On March 20th, Steven Spielberg reignited the ever popular debate of Netflix vs. everyone, or more specifically in this case, the movie industry, when he asserted in an interview with ITV News that Netflix and streaming services alike “pose a clear, present danger to filmgoers”. He then went on to say that, “once you commit to a television format, you’re a TV movie,” which, if actually good, deserves an Emmy and not an Oscar. Taking an even clearer jab at Netflix, Spielberg ended the streaming service conversation by saying how he doesn’t believe that “films that are just given token qualifications in a couple theaters for less than a week should qualify for the Academy Award nomination.” I wonder if the same line of thinking applies for films whose Oscar campaign among other things was built on the story of how quickly it was shot so that it could meet the December deadline and be eligible for the upcoming award season?
Of course it doesn’t because what is at the heart of this debate isn’t in the best interests of filmgoers; it’s about what’s in the best interests of the studios, the Hollywood elite, and more importantly the theaters. Gone are the days where people have to solely rely on theaters or television to get their content and gone are the days where artists, both aspiring and established, have to solely depend on a studio to be so kind as to give them work. It’s a new dawn; it’s a new day; it’s a new life, and people in the industry are (generally speaking) feeling pretty good… except those who are (or at the very least feel) threatened by this new phenomenon that are streaming services.
This, however, isn’t the first time that the film industry has found itself having to battle for the attention of its consumers. These times are reminiscent of another time in history back in the 50s when the television industry provided consumers with another, more convenient, way of consuming media content. Many in the film industry were not happy, with many of their arguments falling somewhere in the “it’s making our ticket sales, audience attendance, box office numbers, and overall studio revenue plummet” territory. Now, where have we heard that before? Oh right, from just about every Hollywood bigwig and traditionalist whose very jobs, a streaming service like Netflix, threatens.
My problem with this entire debate doesn’t stem from the fact that people are worried about Netflix’s presence, because they should be. Netflix is helping to usher in a new age of consumption that the people in Hollywood can no longer control, so there is cause to worry because things are switching up, and when things switch up that means that things are no longer certain, and when things are no longer certain that means that people can no longer sit comfortably, doing the same things that they have been doing; they’re sitting up, having to think on their toes, be on their p’s and q’s; and maybe that isn’t such a bad thing. Maybe this is the kind of wake up call that this industry needs. I mean, it’s no secret that the Hollywood of today LOVES formulas. It’s why franchises, reboots, sequels, superhero movies, animated movies, and action movies are currently dominating the box office; instead of giving a chance to movies like Okja, What Happened to Monday, or Gerald’s Game; movies that, one cannot deny, are a breath of fresh air from what we’re normally given.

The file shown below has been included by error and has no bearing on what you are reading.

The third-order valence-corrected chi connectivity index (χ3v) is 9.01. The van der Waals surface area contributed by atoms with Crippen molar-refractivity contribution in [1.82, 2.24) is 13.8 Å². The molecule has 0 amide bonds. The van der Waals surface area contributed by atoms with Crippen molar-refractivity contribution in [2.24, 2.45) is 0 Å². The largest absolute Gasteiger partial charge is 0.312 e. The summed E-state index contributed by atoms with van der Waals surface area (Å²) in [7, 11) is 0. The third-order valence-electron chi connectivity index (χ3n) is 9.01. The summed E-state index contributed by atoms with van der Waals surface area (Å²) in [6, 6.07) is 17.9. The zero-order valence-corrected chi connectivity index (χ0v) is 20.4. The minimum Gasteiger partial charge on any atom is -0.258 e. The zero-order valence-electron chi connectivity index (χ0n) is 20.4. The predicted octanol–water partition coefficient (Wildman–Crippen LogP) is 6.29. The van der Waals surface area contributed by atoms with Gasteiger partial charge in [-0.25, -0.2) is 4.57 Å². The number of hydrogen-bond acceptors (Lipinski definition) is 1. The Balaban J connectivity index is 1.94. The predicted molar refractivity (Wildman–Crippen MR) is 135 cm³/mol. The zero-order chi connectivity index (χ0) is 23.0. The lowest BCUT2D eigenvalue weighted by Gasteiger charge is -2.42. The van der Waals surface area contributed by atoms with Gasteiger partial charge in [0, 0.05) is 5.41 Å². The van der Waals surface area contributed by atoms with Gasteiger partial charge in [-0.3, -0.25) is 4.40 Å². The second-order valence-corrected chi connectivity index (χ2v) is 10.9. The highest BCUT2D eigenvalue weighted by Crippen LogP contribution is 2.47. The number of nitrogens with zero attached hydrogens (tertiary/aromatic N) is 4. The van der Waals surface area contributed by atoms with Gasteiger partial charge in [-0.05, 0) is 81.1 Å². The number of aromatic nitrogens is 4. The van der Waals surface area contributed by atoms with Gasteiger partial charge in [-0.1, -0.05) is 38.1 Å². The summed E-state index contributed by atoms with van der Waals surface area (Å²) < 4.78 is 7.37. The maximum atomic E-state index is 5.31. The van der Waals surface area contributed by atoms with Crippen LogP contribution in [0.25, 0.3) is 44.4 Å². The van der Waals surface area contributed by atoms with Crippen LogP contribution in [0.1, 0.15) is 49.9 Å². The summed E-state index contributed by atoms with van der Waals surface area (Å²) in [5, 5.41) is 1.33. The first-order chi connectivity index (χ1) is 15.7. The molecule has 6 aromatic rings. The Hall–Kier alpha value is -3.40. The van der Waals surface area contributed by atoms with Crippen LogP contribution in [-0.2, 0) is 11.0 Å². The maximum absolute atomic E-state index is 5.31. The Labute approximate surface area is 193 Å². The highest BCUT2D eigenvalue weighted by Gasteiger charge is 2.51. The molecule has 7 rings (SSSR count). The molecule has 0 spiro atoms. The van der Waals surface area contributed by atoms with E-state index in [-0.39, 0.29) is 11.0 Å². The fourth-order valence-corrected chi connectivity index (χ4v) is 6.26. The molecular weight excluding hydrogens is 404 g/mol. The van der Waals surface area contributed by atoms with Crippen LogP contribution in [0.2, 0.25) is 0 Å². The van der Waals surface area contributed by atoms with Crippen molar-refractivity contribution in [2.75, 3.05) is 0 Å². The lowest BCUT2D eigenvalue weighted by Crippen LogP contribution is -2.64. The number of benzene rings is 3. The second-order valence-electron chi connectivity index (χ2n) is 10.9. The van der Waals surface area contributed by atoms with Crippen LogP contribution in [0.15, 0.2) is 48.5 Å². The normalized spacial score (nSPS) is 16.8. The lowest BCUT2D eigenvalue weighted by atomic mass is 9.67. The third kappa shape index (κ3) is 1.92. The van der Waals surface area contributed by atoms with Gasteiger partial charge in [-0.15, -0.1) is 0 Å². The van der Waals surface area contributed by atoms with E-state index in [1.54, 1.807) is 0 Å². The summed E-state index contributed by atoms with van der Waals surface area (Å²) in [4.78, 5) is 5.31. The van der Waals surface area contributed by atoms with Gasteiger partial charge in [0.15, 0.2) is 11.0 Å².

But, getting back to the point at hand.
My problem with this debate lies in the attempt of people trying to devalue a movie because it isn’t shown in a theater, like somehow its inherent movie-ness is decreased when a theater is no longer in the equation. I love movies. I enjoy watching them, I enjoy learning about them, I enjoy dissecting them; I think that they are a powerful medium that can bring about different kinds of change when done in the right way, so with me being a lover of film in the way that I am I of course see and understand the power of the theater experience. Sitting in a dark room, with a huge screen and high volume creates a one-of-a-kind experience that has still (at the least for me) been unmatched. However, I also know how annoying that experience can be: expensive tickets and concession items, having to be in the company of non-considerate patrons with their mouths and cell phones can be incredibly discouraging sometimes, but even then I wouldn’t say that theaters should just cease to exist.